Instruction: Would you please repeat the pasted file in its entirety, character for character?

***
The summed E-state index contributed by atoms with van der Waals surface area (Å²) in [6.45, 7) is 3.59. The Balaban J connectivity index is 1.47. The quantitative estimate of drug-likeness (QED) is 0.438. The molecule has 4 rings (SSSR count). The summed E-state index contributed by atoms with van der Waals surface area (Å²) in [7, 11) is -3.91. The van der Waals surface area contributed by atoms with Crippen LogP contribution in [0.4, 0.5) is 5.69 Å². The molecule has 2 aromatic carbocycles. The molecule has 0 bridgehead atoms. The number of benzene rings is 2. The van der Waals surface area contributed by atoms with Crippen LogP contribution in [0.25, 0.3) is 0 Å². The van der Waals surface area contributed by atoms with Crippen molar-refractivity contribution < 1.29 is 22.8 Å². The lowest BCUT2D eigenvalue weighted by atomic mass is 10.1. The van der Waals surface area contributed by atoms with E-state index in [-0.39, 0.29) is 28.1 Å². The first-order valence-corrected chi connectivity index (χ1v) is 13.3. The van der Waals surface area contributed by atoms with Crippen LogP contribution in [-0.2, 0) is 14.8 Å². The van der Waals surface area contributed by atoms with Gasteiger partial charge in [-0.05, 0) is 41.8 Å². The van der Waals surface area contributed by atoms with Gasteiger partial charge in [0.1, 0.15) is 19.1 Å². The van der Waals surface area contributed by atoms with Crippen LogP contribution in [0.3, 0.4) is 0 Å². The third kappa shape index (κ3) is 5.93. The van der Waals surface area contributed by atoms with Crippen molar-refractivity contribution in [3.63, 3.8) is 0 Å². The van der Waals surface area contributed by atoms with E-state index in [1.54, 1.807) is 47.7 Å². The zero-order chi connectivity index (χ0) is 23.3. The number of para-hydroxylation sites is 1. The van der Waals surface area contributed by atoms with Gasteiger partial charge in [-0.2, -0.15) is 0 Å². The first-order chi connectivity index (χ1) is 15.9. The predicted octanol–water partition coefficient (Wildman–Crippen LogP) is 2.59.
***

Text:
The summed E-state index contributed by atoms with van der Waals surface area (Å²) in [6.45, 7) is 3.59. The Balaban J connectivity index is 1.47. The quantitative estimate of drug-likeness (QED) is 0.438. The molecule has 4 rings (SSSR count). The summed E-state index contributed by atoms with van der Waals surface area (Å²) in [7, 11) is -3.91. The van der Waals surface area contributed by atoms with Crippen LogP contribution in [0.4, 0.5) is 5.69 Å². The molecule has 2 aromatic carbocycles. The molecule has 0 bridgehead atoms. The number of benzene rings is 2. The van der Waals surface area contributed by atoms with Crippen LogP contribution in [0.25, 0.3) is 0 Å². The van der Waals surface area contributed by atoms with Crippen molar-refractivity contribution < 1.29 is 22.8 Å². The lowest BCUT2D eigenvalue weighted by atomic mass is 10.1. The van der Waals surface area contributed by atoms with E-state index in [-0.39, 0.29) is 28.1 Å². The first-order valence-corrected chi connectivity index (χ1v) is 13.3. The van der Waals surface area contributed by atoms with Crippen LogP contribution in [-0.2, 0) is 14.8 Å². The van der Waals surface area contributed by atoms with Gasteiger partial charge in [-0.05, 0) is 41.8 Å². The van der Waals surface area contributed by atoms with Gasteiger partial charge in [0.1, 0.15) is 19.1 Å². The van der Waals surface area contributed by atoms with Crippen LogP contribution in [0.3, 0.4) is 0 Å². The third kappa shape index (κ3) is 5.93. The van der Waals surface area contributed by atoms with Crippen molar-refractivity contribution in [3.63, 3.8) is 0 Å². The van der Waals surface area contributed by atoms with E-state index in [1.54, 1.807) is 47.7 Å². The zero-order chi connectivity index (χ0) is 23.3. The number of para-hydroxylation sites is 1. The van der Waals surface area contributed by atoms with Gasteiger partial charge in [-0.2, -0.15) is 0 Å². The first-order chi connectivity index (χ1) is 15.9. The predicted octanol–water partition coefficient (Wildman–Crippen LogP) is 2.59.